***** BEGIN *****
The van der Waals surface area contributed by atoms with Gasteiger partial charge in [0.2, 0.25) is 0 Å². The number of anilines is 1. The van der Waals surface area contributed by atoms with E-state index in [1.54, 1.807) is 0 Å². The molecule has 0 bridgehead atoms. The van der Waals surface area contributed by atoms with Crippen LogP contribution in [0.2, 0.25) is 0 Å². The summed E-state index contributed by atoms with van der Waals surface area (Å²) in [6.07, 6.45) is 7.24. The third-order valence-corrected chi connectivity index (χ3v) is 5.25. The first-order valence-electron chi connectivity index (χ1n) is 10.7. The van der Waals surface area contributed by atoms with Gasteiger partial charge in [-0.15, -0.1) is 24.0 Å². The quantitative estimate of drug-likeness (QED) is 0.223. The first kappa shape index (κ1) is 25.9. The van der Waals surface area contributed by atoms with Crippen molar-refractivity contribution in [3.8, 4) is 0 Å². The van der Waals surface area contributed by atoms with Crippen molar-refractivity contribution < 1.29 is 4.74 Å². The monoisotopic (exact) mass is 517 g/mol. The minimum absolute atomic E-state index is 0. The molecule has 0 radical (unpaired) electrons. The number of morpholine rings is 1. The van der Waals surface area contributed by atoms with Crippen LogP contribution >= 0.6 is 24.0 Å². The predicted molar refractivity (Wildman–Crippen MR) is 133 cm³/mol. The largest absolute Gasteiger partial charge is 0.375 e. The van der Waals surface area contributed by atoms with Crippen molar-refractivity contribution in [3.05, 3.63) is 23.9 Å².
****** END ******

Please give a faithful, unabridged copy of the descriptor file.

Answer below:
The van der Waals surface area contributed by atoms with Gasteiger partial charge in [0.2, 0.25) is 0 Å². The number of anilines is 1. The van der Waals surface area contributed by atoms with E-state index in [1.54, 1.807) is 0 Å². The molecule has 0 bridgehead atoms. The van der Waals surface area contributed by atoms with Crippen LogP contribution in [0.2, 0.25) is 0 Å². The summed E-state index contributed by atoms with van der Waals surface area (Å²) in [6.07, 6.45) is 7.24. The third-order valence-corrected chi connectivity index (χ3v) is 5.25. The first-order valence-electron chi connectivity index (χ1n) is 10.7. The van der Waals surface area contributed by atoms with Gasteiger partial charge in [-0.15, -0.1) is 24.0 Å². The quantitative estimate of drug-likeness (QED) is 0.223. The first kappa shape index (κ1) is 25.9. The van der Waals surface area contributed by atoms with Crippen molar-refractivity contribution in [3.8, 4) is 0 Å². The van der Waals surface area contributed by atoms with Crippen molar-refractivity contribution < 1.29 is 4.74 Å². The monoisotopic (exact) mass is 517 g/mol. The minimum absolute atomic E-state index is 0. The molecule has 0 radical (unpaired) electrons. The number of morpholine rings is 1. The van der Waals surface area contributed by atoms with Crippen LogP contribution >= 0.6 is 24.0 Å². The predicted molar refractivity (Wildman–Crippen MR) is 133 cm³/mol. The largest absolute Gasteiger partial charge is 0.375 e. The van der Waals surface area contributed by atoms with Crippen molar-refractivity contribution in [3.05, 3.63) is 23.9 Å².